The Sabres have spent the week getting to know how the draft hopefuls talk and interact. Buffalo will find out today how much the prospects’ bodies can take.
The NHL Scouting Combine wraps up in Toronto with the much anticipated and highly dreaded fitness test. Onlookers will cringe and photographers will zoom in as the teenage prospects lift weights, sprint and ride bikes to the point of exhaustion.
The NHL invited 119 players to this year’s Combine, including top-pick possibilities Sam Bennett, Aaron Ekblad, Sam Reinhart and Leon Draisaitl. The prospects will compete against the clock and each other to show who is physically prepared for the rigors of NHL life.
The league’s general managers and scouting heads have been in Toronto all week conducting personal interviews with the players. It was one more chance for the kids to impress the people who have been watching them on the ice this season.
“What I look for in an interview is the maturity level and how far along they are in that area,” Sabres Assistant General Manager Kevin Devine told NHL.com. “That usually determines how far away they are from playing in the NHL. But I don’t think the interviews are going to jump anyone five or six draft spots, either. They could jump a spot or two if guys are professionals in the interviews, but there won’t be any big jump at the top, especially with the top five in this draft class.”
The Sabres are set to select second overall when the draft begins June 27 in Philadelphia. Florida holds the first pick after winning the draft lottery, but Panthers General Manager Dale Tallon is shopping the No. 1 choice in hopes of landing a defenseman or two already playing in the NHL.
It should be noted the Sabres’ best depth organizationally is at defense.
“There’s no question that if the right deal were to come along, Dale would definitely pull the trigger, but it will be a high price because it’s the first overall pick,” Scott Luce, the Panthers’ director of scouting, told NHL.com in Toronto. “In the end it all comes down to basic asset management, and Dale said that the pick is available for the right price. So we’ll listen to the offers and see if the right price does come along.”
The top spot appears to be a three-player race between Ekblad, a defenseman, and centers Bennett and Reinhart. NHL Central Scouting has Bennett ranked No. 1, followed by Ekblad, Reinhart, Draisaitl and forward Michael Dal Colle.
“I’ve been asked a lot about myself and what I think of myself, and what I think of the other high-end players in the draft,” Bennett told the league website. “I had a few teams ask me what I thought about their teams and what I know about their teams. I did a little homework before coming to the Combine for that, and I impressed a couple of teams with what I knew about them.”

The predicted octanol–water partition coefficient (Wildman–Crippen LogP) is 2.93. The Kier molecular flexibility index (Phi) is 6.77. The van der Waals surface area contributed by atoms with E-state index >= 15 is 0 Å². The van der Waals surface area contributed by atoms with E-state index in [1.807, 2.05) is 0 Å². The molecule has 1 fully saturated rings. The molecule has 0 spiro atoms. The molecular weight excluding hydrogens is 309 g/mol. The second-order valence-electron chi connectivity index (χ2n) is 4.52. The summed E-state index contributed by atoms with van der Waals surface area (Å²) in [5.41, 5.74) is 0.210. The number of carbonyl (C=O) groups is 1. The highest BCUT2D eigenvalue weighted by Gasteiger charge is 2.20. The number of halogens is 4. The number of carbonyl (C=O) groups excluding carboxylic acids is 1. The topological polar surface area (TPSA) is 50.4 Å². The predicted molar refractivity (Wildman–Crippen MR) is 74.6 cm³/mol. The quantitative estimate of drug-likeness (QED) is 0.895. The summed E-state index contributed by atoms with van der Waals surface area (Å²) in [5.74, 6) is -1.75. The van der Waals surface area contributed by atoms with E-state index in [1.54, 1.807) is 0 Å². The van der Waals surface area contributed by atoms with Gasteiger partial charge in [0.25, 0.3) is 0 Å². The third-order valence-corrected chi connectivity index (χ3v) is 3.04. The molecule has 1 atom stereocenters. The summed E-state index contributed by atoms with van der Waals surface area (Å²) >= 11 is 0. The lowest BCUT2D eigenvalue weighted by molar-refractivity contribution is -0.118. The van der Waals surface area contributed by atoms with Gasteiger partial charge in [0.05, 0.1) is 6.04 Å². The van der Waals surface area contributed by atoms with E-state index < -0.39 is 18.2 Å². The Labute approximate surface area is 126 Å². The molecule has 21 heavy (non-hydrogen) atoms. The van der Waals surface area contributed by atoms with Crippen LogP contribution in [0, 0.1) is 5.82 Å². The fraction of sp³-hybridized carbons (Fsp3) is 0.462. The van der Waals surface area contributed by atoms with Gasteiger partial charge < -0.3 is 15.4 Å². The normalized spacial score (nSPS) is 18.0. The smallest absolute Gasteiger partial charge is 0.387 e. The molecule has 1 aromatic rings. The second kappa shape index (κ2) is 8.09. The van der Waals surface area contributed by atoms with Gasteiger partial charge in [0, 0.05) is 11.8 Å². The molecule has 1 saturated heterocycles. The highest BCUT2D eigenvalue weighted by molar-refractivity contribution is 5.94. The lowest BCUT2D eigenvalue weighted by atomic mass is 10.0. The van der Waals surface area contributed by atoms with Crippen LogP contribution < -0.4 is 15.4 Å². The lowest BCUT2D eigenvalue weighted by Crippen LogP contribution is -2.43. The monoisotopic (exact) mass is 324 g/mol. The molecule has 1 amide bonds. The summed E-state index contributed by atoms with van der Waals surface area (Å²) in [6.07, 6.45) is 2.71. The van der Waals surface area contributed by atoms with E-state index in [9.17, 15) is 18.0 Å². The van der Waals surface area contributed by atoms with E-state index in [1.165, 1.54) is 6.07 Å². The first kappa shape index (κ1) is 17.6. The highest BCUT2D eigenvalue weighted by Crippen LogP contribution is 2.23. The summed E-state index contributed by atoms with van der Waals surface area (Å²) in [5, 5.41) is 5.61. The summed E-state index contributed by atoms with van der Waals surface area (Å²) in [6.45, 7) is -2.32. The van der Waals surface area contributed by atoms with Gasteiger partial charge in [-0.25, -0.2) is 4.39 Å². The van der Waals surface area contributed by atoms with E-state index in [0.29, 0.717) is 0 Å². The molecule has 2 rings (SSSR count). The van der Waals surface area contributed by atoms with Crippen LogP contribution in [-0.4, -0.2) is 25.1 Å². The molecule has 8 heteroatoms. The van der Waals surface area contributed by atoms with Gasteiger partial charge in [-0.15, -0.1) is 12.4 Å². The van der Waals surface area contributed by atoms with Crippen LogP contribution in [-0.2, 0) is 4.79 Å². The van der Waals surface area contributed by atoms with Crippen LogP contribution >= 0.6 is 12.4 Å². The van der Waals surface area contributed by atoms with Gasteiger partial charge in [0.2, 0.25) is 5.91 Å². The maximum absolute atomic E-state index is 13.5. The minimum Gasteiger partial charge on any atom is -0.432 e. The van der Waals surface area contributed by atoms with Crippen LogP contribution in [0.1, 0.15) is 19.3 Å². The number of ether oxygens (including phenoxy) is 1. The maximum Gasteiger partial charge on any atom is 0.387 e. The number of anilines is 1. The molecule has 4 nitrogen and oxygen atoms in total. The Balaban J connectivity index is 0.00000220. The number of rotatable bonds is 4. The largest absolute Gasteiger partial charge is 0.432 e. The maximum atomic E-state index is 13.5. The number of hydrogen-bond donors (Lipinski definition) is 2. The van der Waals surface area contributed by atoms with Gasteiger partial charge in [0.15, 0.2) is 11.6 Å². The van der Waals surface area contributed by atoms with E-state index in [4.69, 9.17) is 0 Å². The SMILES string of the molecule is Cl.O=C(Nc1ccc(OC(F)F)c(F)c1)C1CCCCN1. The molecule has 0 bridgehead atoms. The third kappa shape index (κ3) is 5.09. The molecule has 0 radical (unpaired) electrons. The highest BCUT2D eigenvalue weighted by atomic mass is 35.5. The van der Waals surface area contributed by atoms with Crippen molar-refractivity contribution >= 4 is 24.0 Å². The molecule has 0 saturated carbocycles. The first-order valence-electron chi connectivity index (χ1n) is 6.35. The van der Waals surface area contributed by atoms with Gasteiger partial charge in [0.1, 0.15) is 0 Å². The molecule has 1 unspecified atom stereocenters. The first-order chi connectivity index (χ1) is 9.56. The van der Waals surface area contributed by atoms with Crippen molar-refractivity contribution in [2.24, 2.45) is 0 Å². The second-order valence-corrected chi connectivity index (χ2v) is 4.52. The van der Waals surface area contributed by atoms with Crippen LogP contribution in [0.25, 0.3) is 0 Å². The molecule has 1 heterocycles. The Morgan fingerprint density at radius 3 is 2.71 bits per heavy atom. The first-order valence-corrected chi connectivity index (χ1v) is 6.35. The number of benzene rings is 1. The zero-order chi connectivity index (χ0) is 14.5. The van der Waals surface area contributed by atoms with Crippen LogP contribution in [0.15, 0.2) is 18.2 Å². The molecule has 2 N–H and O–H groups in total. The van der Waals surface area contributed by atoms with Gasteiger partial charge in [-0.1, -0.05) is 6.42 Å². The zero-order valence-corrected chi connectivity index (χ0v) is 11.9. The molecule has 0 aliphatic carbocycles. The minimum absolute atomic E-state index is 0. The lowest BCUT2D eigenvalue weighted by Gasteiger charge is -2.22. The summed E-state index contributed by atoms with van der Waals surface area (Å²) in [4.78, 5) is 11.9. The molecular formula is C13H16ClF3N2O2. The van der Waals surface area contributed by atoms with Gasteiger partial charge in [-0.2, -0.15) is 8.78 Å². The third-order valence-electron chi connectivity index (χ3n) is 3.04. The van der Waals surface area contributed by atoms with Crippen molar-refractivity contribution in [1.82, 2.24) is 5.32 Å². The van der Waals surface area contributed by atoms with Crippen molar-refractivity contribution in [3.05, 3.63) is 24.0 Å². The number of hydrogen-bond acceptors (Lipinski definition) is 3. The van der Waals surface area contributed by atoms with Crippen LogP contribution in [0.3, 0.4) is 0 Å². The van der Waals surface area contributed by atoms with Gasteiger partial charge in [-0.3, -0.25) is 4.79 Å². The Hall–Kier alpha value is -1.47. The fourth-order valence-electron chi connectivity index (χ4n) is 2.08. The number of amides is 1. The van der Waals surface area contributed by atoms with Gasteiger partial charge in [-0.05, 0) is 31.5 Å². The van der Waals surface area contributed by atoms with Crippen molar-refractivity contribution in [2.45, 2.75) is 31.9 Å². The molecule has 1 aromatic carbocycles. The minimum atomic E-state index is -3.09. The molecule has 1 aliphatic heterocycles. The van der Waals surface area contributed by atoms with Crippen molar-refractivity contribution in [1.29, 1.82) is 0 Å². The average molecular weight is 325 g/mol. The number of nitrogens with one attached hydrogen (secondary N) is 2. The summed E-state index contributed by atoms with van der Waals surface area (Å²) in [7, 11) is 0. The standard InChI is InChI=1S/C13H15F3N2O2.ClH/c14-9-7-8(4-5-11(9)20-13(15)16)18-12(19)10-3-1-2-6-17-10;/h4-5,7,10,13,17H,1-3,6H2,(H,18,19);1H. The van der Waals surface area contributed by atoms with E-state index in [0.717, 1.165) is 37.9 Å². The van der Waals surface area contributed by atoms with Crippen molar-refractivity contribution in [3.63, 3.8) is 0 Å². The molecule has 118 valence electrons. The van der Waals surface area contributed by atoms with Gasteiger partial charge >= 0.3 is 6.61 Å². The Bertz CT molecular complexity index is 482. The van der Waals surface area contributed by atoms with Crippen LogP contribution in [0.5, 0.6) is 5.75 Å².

The players will go through 11 fitness stations today, including three new drills: overhand pull-ups, single-leg squats and an agility test. They’ve replaced pushups, a push-pull station and the seated medicine ball toss. The final events of the hourlong challenge are the Wingate and VO2 max bike tests. The Wingate features players pedaling as fast as they can for 30 seconds, while the VO2 max is an endurance challenge that features plugged noses, oxygen tubes covering mouths, steadily increasing tire resistance and vomit buckets.
The league continues to tweak the Combine, and this year’s major change included input on the invitees. NHL Central Scouting used to control the process, but now teams have a say.
“A two-stage process was adopted,” Dan Marr, the director of Central Scouting, told NHL.com. “In the initial stage, the top 75 players on Central Scouting’s ‘Players to Watch List’ were invited, and the final stage involved the NHL clubs voting in the remaining 45 players.
“Research has shown over the last decade that an average of 78 invites to the Combine were selected in the top 100 at the NHL Draft.”
The invite list included 18 European players, featuring the top-ranked duo of Finland’s Ville Husso and Sweden’s William Nylander, the son of longtime NHL forward Michael Nylander.
No Buffalo residents are participating in the Combine, but there are three familiar names for Sabres fans. The sons of former Buffalo players Pierre Turgeon and Donald Audette, plus a nephew of Dave Snuggerud, are expected to hear their names called during the two-day, seven-round draft. Defenseman Luc Snuggerud is ranked 42nd by Central Scouting, center Daniel Audette is No. 75 and center Dominic Turgeon is No. 97.
“What the players have to keep in mind is that this will be their initial contact with many NHL teams, so they have the chance to make that good initial impression,” Marr told NHL.com. “The Combine gives the NHL teams a chance to get to know the player away from the rink.”